Educational technology company Blackboard issued another round of layoffs this month, according to a Washington Business Journal report. It marked the third consecutive year of layoffs for the privately held company and could serve as a tip of the iceberg of what’s to come for the edtech industry, which posted a year-over-year decline in venture funding for the first half of this year.
This raises the question whether edtech, which some have characterized as an Internet bubble, is poised to pop. Adaptive learning company Knewton, for one, noted in a blog post it was virtually impossible to find VCs willing to fund an edtech company in 2007, but by 2009 VCs where glomming onto the industry and even Goldman Sachs declared education would be a great growth industry over the next two decades.
But this year’s overall decline in edtech venture funding and layoffs from one of the larger players raises the question whether the party is over for the sector.
Blackboard’s Mojo Moving On?
Blackboard’s layoffs, according to its CEO Jay Bhatt in the Washington Business Journal, reflected cost cutting that was driven by a need to reorganize the company.
Although Blackboard’s product lines were left untouched, the company is continuing to centralize operations after years of an aggressive acquisition strategy. According to CB Insights, Blackboard has been the second most active company acquiring and investing in emerging, privately held edtech firms since 2010.
In an interview with Dice News, Deborah Quazzo, Founder and Managing partner of GSV Advisors, says given Blackboard’s new consolidation strategy, she expected the layoffs much earlier. “They’re simply repositioning after a series of acquisitions,” she notes.
Blackboard lost market share to upstart competitors. “An incumbent like Blackboard is always under attack from new companies with newer innovations,” said Quazzo. “The larger companies may be repositioning and publishers are retooling, but there’s still tons of cash coming into the space. Maturation in the industry is normal. The people laid off at Blackboard will be snapped up.”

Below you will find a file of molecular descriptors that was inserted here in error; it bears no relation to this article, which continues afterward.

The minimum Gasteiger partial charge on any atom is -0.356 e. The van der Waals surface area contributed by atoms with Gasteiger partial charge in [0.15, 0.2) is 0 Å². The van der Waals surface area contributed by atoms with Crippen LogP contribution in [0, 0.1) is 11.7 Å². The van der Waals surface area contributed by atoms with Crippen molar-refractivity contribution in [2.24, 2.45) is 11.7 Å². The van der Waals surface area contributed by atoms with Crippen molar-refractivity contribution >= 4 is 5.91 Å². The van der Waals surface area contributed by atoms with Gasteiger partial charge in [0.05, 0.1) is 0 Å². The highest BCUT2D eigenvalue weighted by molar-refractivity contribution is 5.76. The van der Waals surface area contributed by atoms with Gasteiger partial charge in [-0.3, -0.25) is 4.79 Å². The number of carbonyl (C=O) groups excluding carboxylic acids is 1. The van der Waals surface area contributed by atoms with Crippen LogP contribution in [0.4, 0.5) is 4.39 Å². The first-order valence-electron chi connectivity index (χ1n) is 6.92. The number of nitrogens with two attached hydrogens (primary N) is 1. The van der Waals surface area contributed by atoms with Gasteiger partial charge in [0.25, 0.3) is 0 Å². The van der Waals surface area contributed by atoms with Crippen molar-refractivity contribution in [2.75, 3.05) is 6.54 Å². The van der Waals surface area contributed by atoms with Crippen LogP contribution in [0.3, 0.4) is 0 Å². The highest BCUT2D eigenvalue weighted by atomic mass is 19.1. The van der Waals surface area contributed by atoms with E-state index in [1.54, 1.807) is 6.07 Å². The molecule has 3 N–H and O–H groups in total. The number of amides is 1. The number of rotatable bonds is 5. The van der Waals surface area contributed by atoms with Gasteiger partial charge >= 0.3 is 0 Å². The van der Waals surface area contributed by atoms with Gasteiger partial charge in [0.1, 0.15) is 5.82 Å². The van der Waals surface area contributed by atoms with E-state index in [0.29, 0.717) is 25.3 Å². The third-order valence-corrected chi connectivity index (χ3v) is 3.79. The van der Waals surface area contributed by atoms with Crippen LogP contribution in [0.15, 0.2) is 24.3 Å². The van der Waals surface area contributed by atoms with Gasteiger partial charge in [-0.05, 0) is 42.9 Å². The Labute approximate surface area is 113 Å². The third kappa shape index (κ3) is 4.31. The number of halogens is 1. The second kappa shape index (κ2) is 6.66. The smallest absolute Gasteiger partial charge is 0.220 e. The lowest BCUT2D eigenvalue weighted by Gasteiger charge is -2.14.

Investment Still Sizeable, But Slows
Investment in edtech fell to $481million during the first half of this year, down 26 percent from the same period a year ago, according to CB Insights, which tallied up venture capital, angels, corporations and private equity investments in the sector. Nearly a third of those investments went toward seed money for edtech companies and also first rounds of funding.
Eileen Rudden, Partner and Co-Founder of edtech accelerator LearnLaunchX, says reports of an edtech bubble are simply unfounded. She does not anticipate a downturn in the industry.
Rudden points to a growing interest and need in K-12 and higher education for technology and claims that investments in the sector are still sizeable. She also notes Blackboard’s layoffs and that of any other edtech company are a function of the industry’s development from its infancy stage. “It’s inevitable companies will grow and contract. There will be ups and downs in investment, but this is still a very interesting time to be involved in ed tech,” she says.